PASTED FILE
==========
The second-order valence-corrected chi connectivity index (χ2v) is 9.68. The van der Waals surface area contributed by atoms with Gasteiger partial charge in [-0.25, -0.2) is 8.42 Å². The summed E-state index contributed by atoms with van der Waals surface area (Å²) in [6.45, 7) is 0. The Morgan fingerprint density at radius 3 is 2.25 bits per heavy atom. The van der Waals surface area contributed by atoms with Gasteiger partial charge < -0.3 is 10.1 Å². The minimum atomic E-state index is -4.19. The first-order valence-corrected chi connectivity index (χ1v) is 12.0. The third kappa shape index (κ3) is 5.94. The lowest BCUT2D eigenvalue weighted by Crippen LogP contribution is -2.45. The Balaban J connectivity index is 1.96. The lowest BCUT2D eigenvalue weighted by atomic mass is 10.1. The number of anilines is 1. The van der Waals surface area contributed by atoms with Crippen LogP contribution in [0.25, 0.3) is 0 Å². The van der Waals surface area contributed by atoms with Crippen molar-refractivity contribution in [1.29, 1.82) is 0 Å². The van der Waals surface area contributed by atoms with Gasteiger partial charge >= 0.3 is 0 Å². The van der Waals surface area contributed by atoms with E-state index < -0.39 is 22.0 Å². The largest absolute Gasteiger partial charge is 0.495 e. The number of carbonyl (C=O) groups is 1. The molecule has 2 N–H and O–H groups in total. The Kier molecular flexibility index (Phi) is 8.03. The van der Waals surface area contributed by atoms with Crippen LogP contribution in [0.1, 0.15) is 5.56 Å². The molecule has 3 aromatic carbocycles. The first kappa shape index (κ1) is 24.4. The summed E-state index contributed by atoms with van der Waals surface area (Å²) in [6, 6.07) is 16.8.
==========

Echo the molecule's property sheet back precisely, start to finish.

The second-order valence-corrected chi connectivity index (χ2v) is 9.68. The van der Waals surface area contributed by atoms with Gasteiger partial charge in [-0.25, -0.2) is 8.42 Å². The summed E-state index contributed by atoms with van der Waals surface area (Å²) in [6.45, 7) is 0. The Morgan fingerprint density at radius 3 is 2.25 bits per heavy atom. The van der Waals surface area contributed by atoms with Gasteiger partial charge < -0.3 is 10.1 Å². The minimum atomic E-state index is -4.19. The first-order valence-corrected chi connectivity index (χ1v) is 12.0. The third kappa shape index (κ3) is 5.94. The lowest BCUT2D eigenvalue weighted by Crippen LogP contribution is -2.45. The Balaban J connectivity index is 1.96. The lowest BCUT2D eigenvalue weighted by atomic mass is 10.1. The number of anilines is 1. The van der Waals surface area contributed by atoms with Crippen LogP contribution in [0.25, 0.3) is 0 Å². The van der Waals surface area contributed by atoms with Crippen molar-refractivity contribution in [1.29, 1.82) is 0 Å². The van der Waals surface area contributed by atoms with Gasteiger partial charge >= 0.3 is 0 Å². The van der Waals surface area contributed by atoms with E-state index < -0.39 is 22.0 Å². The largest absolute Gasteiger partial charge is 0.495 e. The number of carbonyl (C=O) groups is 1. The molecule has 2 N–H and O–H groups in total. The Kier molecular flexibility index (Phi) is 8.03. The van der Waals surface area contributed by atoms with Crippen LogP contribution in [0.1, 0.15) is 5.56 Å². The molecule has 3 aromatic carbocycles. The first kappa shape index (κ1) is 24.4. The summed E-state index contributed by atoms with van der Waals surface area (Å²) in [6, 6.07) is 16.8.